Recurrent urinary tract infections (RUTI) are defined in the literature as three episodes of UTI over the last 12 months or as two episodes in the last 6 months. Risk factors for RUTI are genetic and behavioral. The behavioral factors associated with RUTI include sexual activity, with a particularly high risk in women who use spermicides, the frequency of ratios, the use of spermicides, the age of the first UTI and a history of UTI in the mother, what which suggests the role of genetic factors and / or long-term environmental exposures.
After menopause, the risk factors strongly associated with RUTI are bladder prolapse, incontinence and presence of post-voidal residue. For the prevention of RUTI different approaches have been proposed, including non-pharmacological therapies, such as urination immediately after sexual intercourse or cranberry juice and the use of antibiotics as preventive therapy administered regularly or as post-coital prophylaxis in sexually active women.
Urinary tract infections in pregnancy
Urinary tract infections during pregnancy are a common occurrence associated with both clinical and asymptomatic signs and symptoms; both forms are associated with a risk of evolution in pyelonephritis and complications for the fetus, so they are always considered with complicated infections. To avoid excess exposure to antibiotics for unnecessary treatments, in asymptomatic forms there is indication to therapy only after two samples of positive urine culture after 1-2 weeks. In the symptomatic forms the standard treatment is the use of beta-lactam or nitrofurantoin for 7 days. There is always an indication of post-therapy control urine culture.
Assistive products and prevention of UTI
Methods such as urine acidification, cranberry juice, bearberry extract and vaginal application of lactobacilli show variable effects but are widely used for the reduced rate of side effects.
D-mannose is a simple sugar extracted from larch or birch wood that is reabsorbed eight times slower than normal glucose and a good portion is filtered by the kidneys and then expelled with urine, where it seems to possess the property of ‘sticking’ to ‘Escherichia Coli, forming an entity that is more easily eliminated during urination. D-mannose cannot be used as prevention but is only used in the presence of urinary tract infections (acute phase or recurrence).
Uva ursina is a plant traditionally used in naturopathy in the treatment of urinary tract infections. The active ingredient that Uva ursine contains is arbutin, hydrolysed at the intestinal level, with release of hydroquinone which is eliminated from the urinary tract. The concomitant use of substances or foods that acidify the urine should be avoided, otherwise the antibacterial properties will be lost.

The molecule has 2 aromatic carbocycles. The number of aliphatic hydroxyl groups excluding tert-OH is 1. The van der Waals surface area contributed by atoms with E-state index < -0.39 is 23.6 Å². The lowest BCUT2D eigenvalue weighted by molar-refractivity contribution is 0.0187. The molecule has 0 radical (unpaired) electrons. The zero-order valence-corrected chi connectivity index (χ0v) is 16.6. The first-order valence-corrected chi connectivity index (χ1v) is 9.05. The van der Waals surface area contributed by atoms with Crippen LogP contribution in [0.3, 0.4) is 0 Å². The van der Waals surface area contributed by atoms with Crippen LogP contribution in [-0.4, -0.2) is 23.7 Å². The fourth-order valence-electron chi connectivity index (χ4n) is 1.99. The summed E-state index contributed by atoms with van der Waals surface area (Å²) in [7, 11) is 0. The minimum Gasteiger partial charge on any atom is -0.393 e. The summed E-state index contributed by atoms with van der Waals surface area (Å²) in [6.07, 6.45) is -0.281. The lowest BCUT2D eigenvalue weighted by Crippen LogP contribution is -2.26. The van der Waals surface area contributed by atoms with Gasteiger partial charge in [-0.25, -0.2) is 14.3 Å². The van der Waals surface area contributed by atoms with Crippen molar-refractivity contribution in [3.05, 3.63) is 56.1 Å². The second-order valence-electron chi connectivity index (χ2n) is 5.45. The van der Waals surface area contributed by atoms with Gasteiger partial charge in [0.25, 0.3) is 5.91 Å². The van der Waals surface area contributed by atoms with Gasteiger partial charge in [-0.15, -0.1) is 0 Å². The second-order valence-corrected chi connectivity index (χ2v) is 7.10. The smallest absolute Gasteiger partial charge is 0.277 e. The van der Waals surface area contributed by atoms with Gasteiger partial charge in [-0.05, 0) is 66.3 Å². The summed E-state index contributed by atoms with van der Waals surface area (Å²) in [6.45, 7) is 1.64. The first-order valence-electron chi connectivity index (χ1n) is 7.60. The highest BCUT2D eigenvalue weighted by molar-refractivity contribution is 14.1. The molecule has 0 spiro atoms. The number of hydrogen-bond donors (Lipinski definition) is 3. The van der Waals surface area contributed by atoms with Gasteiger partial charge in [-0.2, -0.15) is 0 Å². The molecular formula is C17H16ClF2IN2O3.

In the absence of work specifically dedicated to the assessment of toxicity (in particular liver) of the plant and its preparations, it is not recommended to use the plant to pregnant women and children under the age of 12 years. Urine tends to alkalinity (pH> 7) in the presence of pathogens capable of cleaving urea (Proteus spp, Klebsiella spp, Bilophila wadsworthia, Cryptococcus neoformans, some Citrobacter spp, some Haemophilus spp), and therefore infections of this type are theoretically treatable with the bearberry.
Originally from North America, the cranberry has been used as a traditional treatment for urinary tract infections prior to the introduction of antibiotics, and continues to be widely used as a self-medication for this purpose. The E. coli uropathogenic strains rely on the adhesion of the P-type fimbriae to allow colonization and the related infectious process. The cranberry proanthocyanidins prevent the adhesion of the P-type fimbriae of the E. coli uropathogenic strains. Initially its benefits were attributed to the acidification of urine and its hippuric acid content, but more recent studies indicate that proanthocyanidins interfere with the adhesion of uropathogenic bacteria to the bladder mucosa.
The ability to protect against oxidative stress has also been described. The non-uniformity of cranberry-based standardization is still the major problem in comparing and extrapolating the results of observational studies. The titration of proantiocidines of type A is directly proportional to the efficacy of the product. It can be taken during pregnancy.
The use of blueberry juice is one of the potential solutions that can complement conventional therapeutic procedures. The mechanism of action is linked to the content of proanthocyanidins, which selectively inhibit the adhesins produced by the bacteria, preventing the pathogens from adhering to the urinary mucosa and colonizing it. In the literature, there are encouraging data on the use of blueberry in the prevention of infections of the urinary system, despite the difficulties of a comparative evaluation between the various studies due to differences in the population examined, in the pharmaceutical forms used (concentrated juice, tablets, capsules, etc.) and in the daily dosage.
The studies show that the daily consumption of blueberry, in tablets or in liquid form, prevents infections in young women caused in particular by Escherichia coli. However, further studies are needed to confirm the effectiveness of blueberry and its tolerability in adults and in pediatric age.